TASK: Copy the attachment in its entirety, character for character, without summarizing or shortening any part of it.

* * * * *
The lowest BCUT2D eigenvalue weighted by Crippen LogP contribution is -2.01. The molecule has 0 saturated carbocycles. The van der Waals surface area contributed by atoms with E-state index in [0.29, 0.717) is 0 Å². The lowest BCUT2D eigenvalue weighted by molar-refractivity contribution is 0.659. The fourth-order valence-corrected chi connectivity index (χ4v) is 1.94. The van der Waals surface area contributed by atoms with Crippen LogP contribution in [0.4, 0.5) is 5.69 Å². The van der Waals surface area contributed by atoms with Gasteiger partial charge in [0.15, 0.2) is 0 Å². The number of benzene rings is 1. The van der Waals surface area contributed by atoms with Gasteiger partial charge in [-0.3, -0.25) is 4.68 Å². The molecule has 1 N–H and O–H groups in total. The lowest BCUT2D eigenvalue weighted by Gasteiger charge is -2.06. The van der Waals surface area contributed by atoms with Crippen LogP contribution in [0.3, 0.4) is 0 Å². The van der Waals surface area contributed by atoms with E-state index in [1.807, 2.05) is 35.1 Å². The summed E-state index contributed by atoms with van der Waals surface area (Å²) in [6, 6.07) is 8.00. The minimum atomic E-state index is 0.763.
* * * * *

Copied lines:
The lowest BCUT2D eigenvalue weighted by Crippen LogP contribution is -2.01. The molecule has 0 saturated carbocycles. The van der Waals surface area contributed by atoms with E-state index in [0.29, 0.717) is 0 Å². The lowest BCUT2D eigenvalue weighted by molar-refractivity contribution is 0.659. The fourth-order valence-corrected chi connectivity index (χ4v) is 1.94. The van der Waals surface area contributed by atoms with Crippen LogP contribution in [0.4, 0.5) is 5.69 Å². The van der Waals surface area contributed by atoms with Gasteiger partial charge in [0.15, 0.2) is 0 Å². The number of benzene rings is 1. The van der Waals surface area contributed by atoms with Gasteiger partial charge in [-0.3, -0.25) is 4.68 Å². The molecule has 1 N–H and O–H groups in total. The lowest BCUT2D eigenvalue weighted by Gasteiger charge is -2.06. The van der Waals surface area contributed by atoms with Crippen LogP contribution in [0.3, 0.4) is 0 Å². The van der Waals surface area contributed by atoms with E-state index in [1.807, 2.05) is 35.1 Å². The summed E-state index contributed by atoms with van der Waals surface area (Å²) in [6, 6.07) is 8.00. The minimum atomic E-state index is 0.763.